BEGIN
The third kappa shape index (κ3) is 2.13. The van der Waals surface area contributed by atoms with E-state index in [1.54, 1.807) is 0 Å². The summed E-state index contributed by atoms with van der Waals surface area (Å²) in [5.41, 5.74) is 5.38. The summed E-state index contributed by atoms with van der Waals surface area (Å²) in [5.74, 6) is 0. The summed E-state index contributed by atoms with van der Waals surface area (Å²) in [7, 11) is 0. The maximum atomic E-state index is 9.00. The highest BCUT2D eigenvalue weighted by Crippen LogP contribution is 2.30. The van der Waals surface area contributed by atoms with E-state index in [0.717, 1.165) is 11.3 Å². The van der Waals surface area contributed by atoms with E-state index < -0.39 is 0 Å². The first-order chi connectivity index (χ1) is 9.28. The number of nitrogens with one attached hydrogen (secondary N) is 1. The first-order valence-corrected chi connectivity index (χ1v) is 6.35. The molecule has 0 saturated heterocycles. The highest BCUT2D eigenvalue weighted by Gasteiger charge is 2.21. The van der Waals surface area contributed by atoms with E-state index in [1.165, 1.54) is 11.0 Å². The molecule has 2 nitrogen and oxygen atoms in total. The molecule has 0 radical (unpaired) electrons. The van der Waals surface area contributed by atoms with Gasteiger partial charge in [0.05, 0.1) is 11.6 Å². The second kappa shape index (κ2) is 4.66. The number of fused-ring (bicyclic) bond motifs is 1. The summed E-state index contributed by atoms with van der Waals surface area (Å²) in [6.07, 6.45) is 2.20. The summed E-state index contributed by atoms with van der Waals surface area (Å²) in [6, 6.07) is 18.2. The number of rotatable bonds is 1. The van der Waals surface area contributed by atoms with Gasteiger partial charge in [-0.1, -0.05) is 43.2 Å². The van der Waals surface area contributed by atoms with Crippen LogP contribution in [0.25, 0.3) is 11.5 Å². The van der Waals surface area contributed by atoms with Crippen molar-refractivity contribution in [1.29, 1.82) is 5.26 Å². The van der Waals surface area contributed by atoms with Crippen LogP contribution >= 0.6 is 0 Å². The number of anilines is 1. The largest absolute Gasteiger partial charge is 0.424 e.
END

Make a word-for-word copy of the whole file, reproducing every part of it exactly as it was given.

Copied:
The third kappa shape index (κ3) is 2.13. The van der Waals surface area contributed by atoms with E-state index in [1.54, 1.807) is 0 Å². The summed E-state index contributed by atoms with van der Waals surface area (Å²) in [5.41, 5.74) is 5.38. The summed E-state index contributed by atoms with van der Waals surface area (Å²) in [5.74, 6) is 0. The summed E-state index contributed by atoms with van der Waals surface area (Å²) in [7, 11) is 0. The maximum atomic E-state index is 9.00. The highest BCUT2D eigenvalue weighted by Crippen LogP contribution is 2.30. The van der Waals surface area contributed by atoms with E-state index in [0.717, 1.165) is 11.3 Å². The van der Waals surface area contributed by atoms with E-state index < -0.39 is 0 Å². The first-order chi connectivity index (χ1) is 9.28. The number of nitrogens with one attached hydrogen (secondary N) is 1. The first-order valence-corrected chi connectivity index (χ1v) is 6.35. The molecule has 0 saturated heterocycles. The highest BCUT2D eigenvalue weighted by Gasteiger charge is 2.21. The van der Waals surface area contributed by atoms with E-state index in [1.165, 1.54) is 11.0 Å². The molecule has 2 nitrogen and oxygen atoms in total. The molecule has 0 radical (unpaired) electrons. The van der Waals surface area contributed by atoms with Gasteiger partial charge in [0.05, 0.1) is 11.6 Å². The second kappa shape index (κ2) is 4.66. The number of fused-ring (bicyclic) bond motifs is 1. The summed E-state index contributed by atoms with van der Waals surface area (Å²) in [6.07, 6.45) is 2.20. The summed E-state index contributed by atoms with van der Waals surface area (Å²) in [6, 6.07) is 18.2. The number of rotatable bonds is 1. The van der Waals surface area contributed by atoms with Gasteiger partial charge in [-0.1, -0.05) is 43.2 Å². The van der Waals surface area contributed by atoms with Crippen LogP contribution in [0.25, 0.3) is 11.5 Å². The van der Waals surface area contributed by atoms with Crippen molar-refractivity contribution in [1.29, 1.82) is 5.26 Å². The van der Waals surface area contributed by atoms with Crippen LogP contribution >= 0.6 is 0 Å². The number of anilines is 1. The largest absolute Gasteiger partial charge is 0.424 e.